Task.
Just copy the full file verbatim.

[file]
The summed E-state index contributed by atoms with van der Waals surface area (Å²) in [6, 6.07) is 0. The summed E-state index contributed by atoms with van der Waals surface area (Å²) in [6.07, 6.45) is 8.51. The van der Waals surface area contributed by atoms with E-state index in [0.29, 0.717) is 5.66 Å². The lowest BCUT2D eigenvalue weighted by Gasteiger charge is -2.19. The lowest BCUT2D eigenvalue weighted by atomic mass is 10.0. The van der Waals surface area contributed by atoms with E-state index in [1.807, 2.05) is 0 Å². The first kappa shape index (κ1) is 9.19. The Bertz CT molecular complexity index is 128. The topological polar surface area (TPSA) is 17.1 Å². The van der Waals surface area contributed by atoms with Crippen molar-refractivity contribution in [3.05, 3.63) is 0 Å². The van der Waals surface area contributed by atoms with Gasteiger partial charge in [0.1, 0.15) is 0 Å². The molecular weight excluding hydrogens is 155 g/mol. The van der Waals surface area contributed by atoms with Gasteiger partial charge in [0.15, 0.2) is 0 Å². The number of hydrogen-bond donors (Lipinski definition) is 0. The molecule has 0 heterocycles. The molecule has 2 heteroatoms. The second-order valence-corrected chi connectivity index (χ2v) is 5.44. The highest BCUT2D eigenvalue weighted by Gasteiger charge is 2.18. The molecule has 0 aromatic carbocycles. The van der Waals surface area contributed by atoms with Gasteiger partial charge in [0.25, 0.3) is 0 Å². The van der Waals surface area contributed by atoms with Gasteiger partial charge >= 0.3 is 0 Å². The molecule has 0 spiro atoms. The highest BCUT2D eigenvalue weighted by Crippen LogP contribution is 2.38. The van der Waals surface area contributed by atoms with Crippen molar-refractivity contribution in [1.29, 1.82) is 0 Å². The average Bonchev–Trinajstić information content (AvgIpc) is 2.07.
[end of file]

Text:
The summed E-state index contributed by atoms with van der Waals surface area (Å²) in [6, 6.07) is 0. The summed E-state index contributed by atoms with van der Waals surface area (Å²) in [6.07, 6.45) is 8.51. The van der Waals surface area contributed by atoms with E-state index in [0.29, 0.717) is 5.66 Å². The lowest BCUT2D eigenvalue weighted by Gasteiger charge is -2.19. The lowest BCUT2D eigenvalue weighted by atomic mass is 10.0. The van der Waals surface area contributed by atoms with E-state index in [1.807, 2.05) is 0 Å². The first kappa shape index (κ1) is 9.19. The Bertz CT molecular complexity index is 128. The topological polar surface area (TPSA) is 17.1 Å². The van der Waals surface area contributed by atoms with Crippen molar-refractivity contribution in [3.05, 3.63) is 0 Å². The van der Waals surface area contributed by atoms with Gasteiger partial charge in [0.1, 0.15) is 0 Å². The molecular weight excluding hydrogens is 155 g/mol. The van der Waals surface area contributed by atoms with Gasteiger partial charge in [0.15, 0.2) is 0 Å². The number of hydrogen-bond donors (Lipinski definition) is 0. The molecule has 0 heterocycles. The molecule has 2 heteroatoms. The second-order valence-corrected chi connectivity index (χ2v) is 5.44. The highest BCUT2D eigenvalue weighted by Gasteiger charge is 2.18. The molecule has 0 aromatic carbocycles. The van der Waals surface area contributed by atoms with Gasteiger partial charge in [0.25, 0.3) is 0 Å². The van der Waals surface area contributed by atoms with Gasteiger partial charge >= 0.3 is 0 Å². The molecule has 0 spiro atoms. The highest BCUT2D eigenvalue weighted by Crippen LogP contribution is 2.38. The van der Waals surface area contributed by atoms with Crippen molar-refractivity contribution in [1.29, 1.82) is 0 Å². The average Bonchev–Trinajstić information content (AvgIpc) is 2.07.